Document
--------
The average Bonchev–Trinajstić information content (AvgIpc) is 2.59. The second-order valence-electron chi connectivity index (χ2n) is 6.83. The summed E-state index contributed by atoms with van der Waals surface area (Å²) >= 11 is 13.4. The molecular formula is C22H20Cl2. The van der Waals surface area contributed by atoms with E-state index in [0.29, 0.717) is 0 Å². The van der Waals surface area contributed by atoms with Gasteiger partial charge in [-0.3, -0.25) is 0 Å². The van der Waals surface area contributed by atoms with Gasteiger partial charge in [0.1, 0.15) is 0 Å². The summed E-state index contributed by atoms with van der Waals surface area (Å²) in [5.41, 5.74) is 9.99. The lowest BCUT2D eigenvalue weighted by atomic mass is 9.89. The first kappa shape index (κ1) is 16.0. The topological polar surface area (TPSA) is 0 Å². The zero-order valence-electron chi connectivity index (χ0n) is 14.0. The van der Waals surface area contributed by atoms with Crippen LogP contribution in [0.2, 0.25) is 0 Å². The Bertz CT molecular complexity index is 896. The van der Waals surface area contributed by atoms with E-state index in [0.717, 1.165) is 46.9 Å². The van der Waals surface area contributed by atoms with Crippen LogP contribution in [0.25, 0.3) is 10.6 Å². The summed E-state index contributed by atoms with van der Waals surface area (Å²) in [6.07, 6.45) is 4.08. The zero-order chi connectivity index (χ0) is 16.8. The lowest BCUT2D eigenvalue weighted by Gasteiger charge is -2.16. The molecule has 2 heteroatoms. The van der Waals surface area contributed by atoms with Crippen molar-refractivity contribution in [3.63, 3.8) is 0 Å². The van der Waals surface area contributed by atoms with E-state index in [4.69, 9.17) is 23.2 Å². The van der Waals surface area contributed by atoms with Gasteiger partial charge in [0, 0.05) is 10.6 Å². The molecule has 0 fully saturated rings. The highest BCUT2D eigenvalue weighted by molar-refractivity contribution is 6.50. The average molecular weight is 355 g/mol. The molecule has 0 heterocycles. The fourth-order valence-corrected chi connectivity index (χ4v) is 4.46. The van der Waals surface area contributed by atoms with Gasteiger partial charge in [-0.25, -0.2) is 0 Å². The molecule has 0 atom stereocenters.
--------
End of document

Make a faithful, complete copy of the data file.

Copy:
The average Bonchev–Trinajstić information content (AvgIpc) is 2.59. The second-order valence-electron chi connectivity index (χ2n) is 6.83. The summed E-state index contributed by atoms with van der Waals surface area (Å²) >= 11 is 13.4. The molecular formula is C22H20Cl2. The van der Waals surface area contributed by atoms with E-state index in [0.29, 0.717) is 0 Å². The van der Waals surface area contributed by atoms with Gasteiger partial charge in [-0.3, -0.25) is 0 Å². The van der Waals surface area contributed by atoms with Gasteiger partial charge in [0.1, 0.15) is 0 Å². The summed E-state index contributed by atoms with van der Waals surface area (Å²) in [5.41, 5.74) is 9.99. The lowest BCUT2D eigenvalue weighted by atomic mass is 9.89. The first kappa shape index (κ1) is 16.0. The topological polar surface area (TPSA) is 0 Å². The zero-order valence-electron chi connectivity index (χ0n) is 14.0. The van der Waals surface area contributed by atoms with Crippen LogP contribution in [0.2, 0.25) is 0 Å². The Bertz CT molecular complexity index is 896. The van der Waals surface area contributed by atoms with E-state index in [0.717, 1.165) is 46.9 Å². The van der Waals surface area contributed by atoms with Crippen LogP contribution in [0.25, 0.3) is 10.6 Å². The summed E-state index contributed by atoms with van der Waals surface area (Å²) in [6.07, 6.45) is 4.08. The zero-order chi connectivity index (χ0) is 16.8. The lowest BCUT2D eigenvalue weighted by Gasteiger charge is -2.16. The molecule has 2 heteroatoms. The van der Waals surface area contributed by atoms with Crippen molar-refractivity contribution in [3.63, 3.8) is 0 Å². The van der Waals surface area contributed by atoms with E-state index in [4.69, 9.17) is 23.2 Å². The van der Waals surface area contributed by atoms with Gasteiger partial charge in [0, 0.05) is 10.6 Å². The molecule has 0 fully saturated rings. The highest BCUT2D eigenvalue weighted by molar-refractivity contribution is 6.50. The average molecular weight is 355 g/mol. The molecule has 0 heterocycles. The fourth-order valence-corrected chi connectivity index (χ4v) is 4.46. The van der Waals surface area contributed by atoms with Gasteiger partial charge in [-0.25, -0.2) is 0 Å². The molecule has 0 atom stereocenters.